Do Doctors Treat Pain Differently Based on Their Patients’ Race?
Physicians prescribed opioids more often to their white patients who complained of new-onset low back pain than to their Black, Asian, and Hispanic patients during the early days of the national opioid crisis, when prescriptions for these powerful painkillers were surging but their dangers were not fully apparent, according to a UCLA study.
The findings suggest that doctors may have commonly dispensed pain treatments unequally based on race and ethnicity. The study shows that physicians were more likely to prescribe nonsteroidal anti-inflammatory drugs, or NSAIDs—a less-powerful alternative—to their patients of color who came to them for back pain care.
“This appears to be a case of differential treatment of pain or bias by physicians, in which the pain of certain patients deserves opioids and the pain of others does not,” says Dr. Dan Ly, the study’s author and an assistant professor of medicine at the David Geffen School of Medicine at UCLA. “The fact that, in hindsight, more white patients developed dangerous long-term opioid use doesn’t absolve physicians of this differential treatment.”
The paper is published in the peer-reviewed JAMA Health Forum.
Ly examined nationwide medical claims data from 2006 through 2015 for about 275,000 Medicare beneficiaries who were 66 or older and were experiencing new-onset low back pain. Approximately 81% of these patients were white, 6% were Black, 6% were Asian/Pacific Islander, and 8% were Hispanic.
Focusing on how individual doctors prescribed opioids differently based on their patients’ race and ethnicity, Ly found that, on average, these drugs were dispensed to 11.5% of white patients, vs about 10% of Black patients, 9% of Asian/Pacific Islander patients, and 10.5% of Hispanic patients.
Among patients who seemed to have severe or longer-lasting pain—measured as five or more visits to the doctor for back pain in a year—the differences were starker: 36% of white patients were prescribed opioids, vs about 30% of Black patients, 21% of Asian/Pacific Islanders, and 24% of Hispanics. Physicians, Ly says, also tended to prescribe opioids sooner to their white patients.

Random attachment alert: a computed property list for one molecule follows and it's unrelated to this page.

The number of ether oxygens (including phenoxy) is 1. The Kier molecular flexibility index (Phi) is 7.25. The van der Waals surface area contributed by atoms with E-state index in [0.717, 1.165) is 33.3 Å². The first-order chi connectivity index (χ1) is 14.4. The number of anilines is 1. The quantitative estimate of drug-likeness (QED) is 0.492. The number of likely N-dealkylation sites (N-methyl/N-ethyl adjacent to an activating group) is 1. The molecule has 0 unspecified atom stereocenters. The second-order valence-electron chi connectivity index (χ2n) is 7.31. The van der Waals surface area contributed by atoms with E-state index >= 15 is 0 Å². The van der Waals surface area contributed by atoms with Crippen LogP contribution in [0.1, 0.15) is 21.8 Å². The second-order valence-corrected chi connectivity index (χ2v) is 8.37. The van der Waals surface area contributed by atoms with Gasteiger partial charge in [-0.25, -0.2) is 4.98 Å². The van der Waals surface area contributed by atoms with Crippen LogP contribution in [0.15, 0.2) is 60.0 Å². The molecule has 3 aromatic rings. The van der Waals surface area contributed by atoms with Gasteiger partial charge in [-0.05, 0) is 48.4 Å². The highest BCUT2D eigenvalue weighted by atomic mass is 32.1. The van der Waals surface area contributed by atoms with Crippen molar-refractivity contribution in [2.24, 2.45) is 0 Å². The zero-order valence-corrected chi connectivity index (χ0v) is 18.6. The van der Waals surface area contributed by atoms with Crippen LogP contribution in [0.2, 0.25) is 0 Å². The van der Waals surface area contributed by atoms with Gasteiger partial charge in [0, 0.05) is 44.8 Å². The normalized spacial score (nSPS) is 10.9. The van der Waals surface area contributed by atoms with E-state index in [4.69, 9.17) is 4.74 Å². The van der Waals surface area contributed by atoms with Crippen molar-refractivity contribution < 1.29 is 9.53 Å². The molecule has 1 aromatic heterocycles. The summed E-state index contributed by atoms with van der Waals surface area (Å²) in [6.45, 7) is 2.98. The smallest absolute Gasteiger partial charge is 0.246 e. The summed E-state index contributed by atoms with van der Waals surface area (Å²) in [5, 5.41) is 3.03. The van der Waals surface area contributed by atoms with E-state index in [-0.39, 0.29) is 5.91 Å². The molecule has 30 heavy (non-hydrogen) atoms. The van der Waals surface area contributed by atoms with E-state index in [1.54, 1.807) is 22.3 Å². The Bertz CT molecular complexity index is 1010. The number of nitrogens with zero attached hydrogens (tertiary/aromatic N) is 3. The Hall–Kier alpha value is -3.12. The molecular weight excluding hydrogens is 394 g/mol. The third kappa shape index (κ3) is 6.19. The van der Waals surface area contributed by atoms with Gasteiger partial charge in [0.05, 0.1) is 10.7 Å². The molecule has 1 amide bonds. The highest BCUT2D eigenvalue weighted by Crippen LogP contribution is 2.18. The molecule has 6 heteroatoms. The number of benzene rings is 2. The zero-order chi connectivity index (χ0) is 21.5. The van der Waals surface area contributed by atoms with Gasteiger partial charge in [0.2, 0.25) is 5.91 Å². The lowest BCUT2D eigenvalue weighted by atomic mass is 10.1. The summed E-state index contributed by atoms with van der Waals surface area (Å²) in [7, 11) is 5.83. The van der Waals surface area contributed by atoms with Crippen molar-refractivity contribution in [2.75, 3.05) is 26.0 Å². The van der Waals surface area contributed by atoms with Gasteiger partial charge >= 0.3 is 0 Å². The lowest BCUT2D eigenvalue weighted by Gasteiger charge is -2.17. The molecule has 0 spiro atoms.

Conversely, doctors prescribed NSAIDs to 25% of their Black patients, 25% of Asian/Pacific Islanders, and 28% of Hispanics but only to 24% of whites—again, with greater differences for patients with more visits for their back pain.
The study also found that white patients with new low back pain were subsequently more likely to develop long-term reliance on opioids than patients of Black, Asian/Pacific Islander, or Hispanic origin.
One possible reason for these prescribing discrepancies, Ly says, is that physicians may have had less confidence that patients of color would not misuse opioids, even though studies have shown no difference in rates of opioid misuse between patients of color and white patients. It’s also possible, he says, that patients of color may have asked for opioids less frequently than white patients, although there is no evidence for this.
Ly notes that because this was an observational study, there may have been other, nonobservable factors that contributed to prescribing discrepancies. The findings do not include results from physical exams, which may have influenced prescribing decisions, and over-the-counter medications were not included in the data.
The National Institute on Aging funded this study.
Source: UCLA, Health Sciences